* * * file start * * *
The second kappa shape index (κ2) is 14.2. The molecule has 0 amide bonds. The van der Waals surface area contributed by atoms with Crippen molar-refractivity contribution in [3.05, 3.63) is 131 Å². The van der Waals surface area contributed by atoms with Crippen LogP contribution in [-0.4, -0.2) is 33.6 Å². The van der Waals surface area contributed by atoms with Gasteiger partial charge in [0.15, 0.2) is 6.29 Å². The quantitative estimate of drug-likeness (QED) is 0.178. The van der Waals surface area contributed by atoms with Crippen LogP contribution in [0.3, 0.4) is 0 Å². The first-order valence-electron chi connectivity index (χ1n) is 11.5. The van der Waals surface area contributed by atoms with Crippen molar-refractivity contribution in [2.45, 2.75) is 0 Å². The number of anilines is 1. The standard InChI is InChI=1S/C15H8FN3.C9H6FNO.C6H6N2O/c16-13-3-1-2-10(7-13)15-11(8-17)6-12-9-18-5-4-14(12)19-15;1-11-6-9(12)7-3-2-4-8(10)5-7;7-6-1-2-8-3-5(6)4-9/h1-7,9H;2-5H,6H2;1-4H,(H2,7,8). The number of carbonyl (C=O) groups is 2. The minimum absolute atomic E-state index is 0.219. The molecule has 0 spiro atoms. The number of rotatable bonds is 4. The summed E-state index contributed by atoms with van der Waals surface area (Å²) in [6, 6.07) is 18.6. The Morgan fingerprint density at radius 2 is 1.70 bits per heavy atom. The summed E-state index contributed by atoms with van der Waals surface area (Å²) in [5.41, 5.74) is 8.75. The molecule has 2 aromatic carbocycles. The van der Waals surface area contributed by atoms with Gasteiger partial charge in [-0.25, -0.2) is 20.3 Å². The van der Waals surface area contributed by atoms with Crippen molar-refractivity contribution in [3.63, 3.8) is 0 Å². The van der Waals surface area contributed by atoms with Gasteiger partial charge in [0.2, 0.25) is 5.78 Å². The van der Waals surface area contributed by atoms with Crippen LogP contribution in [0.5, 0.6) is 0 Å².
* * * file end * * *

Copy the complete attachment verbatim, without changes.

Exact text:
The second kappa shape index (κ2) is 14.2. The molecule has 0 amide bonds. The van der Waals surface area contributed by atoms with Crippen molar-refractivity contribution in [3.05, 3.63) is 131 Å². The van der Waals surface area contributed by atoms with Crippen LogP contribution in [-0.4, -0.2) is 33.6 Å². The van der Waals surface area contributed by atoms with Gasteiger partial charge in [0.15, 0.2) is 6.29 Å². The quantitative estimate of drug-likeness (QED) is 0.178. The van der Waals surface area contributed by atoms with Crippen LogP contribution in [0.3, 0.4) is 0 Å². The first-order valence-electron chi connectivity index (χ1n) is 11.5. The van der Waals surface area contributed by atoms with Crippen molar-refractivity contribution in [2.45, 2.75) is 0 Å². The number of anilines is 1. The standard InChI is InChI=1S/C15H8FN3.C9H6FNO.C6H6N2O/c16-13-3-1-2-10(7-13)15-11(8-17)6-12-9-18-5-4-14(12)19-15;1-11-6-9(12)7-3-2-4-8(10)5-7;7-6-1-2-8-3-5(6)4-9/h1-7,9H;2-5H,6H2;1-4H,(H2,7,8). The number of carbonyl (C=O) groups is 2. The minimum absolute atomic E-state index is 0.219. The molecule has 0 spiro atoms. The number of rotatable bonds is 4. The summed E-state index contributed by atoms with van der Waals surface area (Å²) in [6, 6.07) is 18.6. The Morgan fingerprint density at radius 2 is 1.70 bits per heavy atom. The summed E-state index contributed by atoms with van der Waals surface area (Å²) in [5.41, 5.74) is 8.75. The molecule has 2 aromatic carbocycles. The van der Waals surface area contributed by atoms with Gasteiger partial charge in [-0.25, -0.2) is 20.3 Å². The van der Waals surface area contributed by atoms with Crippen molar-refractivity contribution in [3.63, 3.8) is 0 Å². The van der Waals surface area contributed by atoms with Gasteiger partial charge in [0.2, 0.25) is 5.78 Å². The van der Waals surface area contributed by atoms with Crippen LogP contribution in [0.5, 0.6) is 0 Å².